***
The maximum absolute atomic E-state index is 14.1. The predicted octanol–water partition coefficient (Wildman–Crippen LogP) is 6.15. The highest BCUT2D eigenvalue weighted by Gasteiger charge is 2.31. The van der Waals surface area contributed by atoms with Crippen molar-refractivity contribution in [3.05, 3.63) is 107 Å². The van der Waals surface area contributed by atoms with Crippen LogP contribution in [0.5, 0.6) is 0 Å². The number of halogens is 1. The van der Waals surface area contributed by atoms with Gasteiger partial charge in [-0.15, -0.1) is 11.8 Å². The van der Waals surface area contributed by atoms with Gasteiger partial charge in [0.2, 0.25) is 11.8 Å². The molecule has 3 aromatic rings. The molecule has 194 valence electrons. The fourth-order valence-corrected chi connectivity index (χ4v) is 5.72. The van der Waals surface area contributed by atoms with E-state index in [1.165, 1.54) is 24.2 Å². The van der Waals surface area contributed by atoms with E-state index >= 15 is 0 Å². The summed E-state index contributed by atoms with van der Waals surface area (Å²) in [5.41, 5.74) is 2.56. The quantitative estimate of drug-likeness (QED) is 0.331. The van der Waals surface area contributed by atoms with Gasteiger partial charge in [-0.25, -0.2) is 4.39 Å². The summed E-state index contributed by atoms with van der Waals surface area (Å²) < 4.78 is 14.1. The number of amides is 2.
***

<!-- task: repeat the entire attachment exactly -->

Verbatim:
The maximum absolute atomic E-state index is 14.1. The predicted octanol–water partition coefficient (Wildman–Crippen LogP) is 6.15. The highest BCUT2D eigenvalue weighted by Gasteiger charge is 2.31. The van der Waals surface area contributed by atoms with Crippen molar-refractivity contribution in [3.05, 3.63) is 107 Å². The van der Waals surface area contributed by atoms with Crippen LogP contribution in [0.5, 0.6) is 0 Å². The number of halogens is 1. The van der Waals surface area contributed by atoms with Gasteiger partial charge in [-0.15, -0.1) is 11.8 Å². The van der Waals surface area contributed by atoms with Gasteiger partial charge in [0.2, 0.25) is 11.8 Å². The molecule has 3 aromatic rings. The molecule has 194 valence electrons. The fourth-order valence-corrected chi connectivity index (χ4v) is 5.72. The van der Waals surface area contributed by atoms with E-state index in [1.165, 1.54) is 24.2 Å². The van der Waals surface area contributed by atoms with E-state index >= 15 is 0 Å². The summed E-state index contributed by atoms with van der Waals surface area (Å²) in [5.41, 5.74) is 2.56. The quantitative estimate of drug-likeness (QED) is 0.331. The van der Waals surface area contributed by atoms with Gasteiger partial charge in [-0.25, -0.2) is 4.39 Å². The summed E-state index contributed by atoms with van der Waals surface area (Å²) < 4.78 is 14.1. The number of amides is 2.